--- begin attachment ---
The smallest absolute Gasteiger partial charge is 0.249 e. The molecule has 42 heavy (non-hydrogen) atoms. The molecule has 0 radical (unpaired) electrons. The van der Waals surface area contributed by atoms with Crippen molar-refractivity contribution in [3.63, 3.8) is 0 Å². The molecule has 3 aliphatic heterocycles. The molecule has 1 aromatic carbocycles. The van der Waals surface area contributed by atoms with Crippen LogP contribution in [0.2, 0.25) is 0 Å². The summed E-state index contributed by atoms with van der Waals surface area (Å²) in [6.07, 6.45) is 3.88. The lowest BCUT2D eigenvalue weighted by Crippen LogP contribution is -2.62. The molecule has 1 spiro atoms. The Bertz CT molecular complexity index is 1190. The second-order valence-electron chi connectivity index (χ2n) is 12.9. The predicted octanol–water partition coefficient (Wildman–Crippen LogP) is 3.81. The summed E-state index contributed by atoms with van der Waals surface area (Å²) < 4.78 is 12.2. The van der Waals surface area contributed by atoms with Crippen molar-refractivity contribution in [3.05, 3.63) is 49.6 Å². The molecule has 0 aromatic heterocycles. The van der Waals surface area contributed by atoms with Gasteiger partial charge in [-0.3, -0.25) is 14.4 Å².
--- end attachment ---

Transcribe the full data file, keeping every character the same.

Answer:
The smallest absolute Gasteiger partial charge is 0.249 e. The molecule has 42 heavy (non-hydrogen) atoms. The molecule has 0 radical (unpaired) electrons. The van der Waals surface area contributed by atoms with Crippen molar-refractivity contribution in [3.63, 3.8) is 0 Å². The molecule has 3 aliphatic heterocycles. The molecule has 1 aromatic carbocycles. The van der Waals surface area contributed by atoms with Crippen LogP contribution in [0.2, 0.25) is 0 Å². The summed E-state index contributed by atoms with van der Waals surface area (Å²) in [6.07, 6.45) is 3.88. The lowest BCUT2D eigenvalue weighted by Crippen LogP contribution is -2.62. The molecule has 1 spiro atoms. The Bertz CT molecular complexity index is 1190. The second-order valence-electron chi connectivity index (χ2n) is 12.9. The predicted octanol–water partition coefficient (Wildman–Crippen LogP) is 3.81. The summed E-state index contributed by atoms with van der Waals surface area (Å²) < 4.78 is 12.2. The van der Waals surface area contributed by atoms with Crippen molar-refractivity contribution in [3.05, 3.63) is 49.6 Å². The molecule has 0 aromatic heterocycles. The van der Waals surface area contributed by atoms with Gasteiger partial charge in [-0.3, -0.25) is 14.4 Å².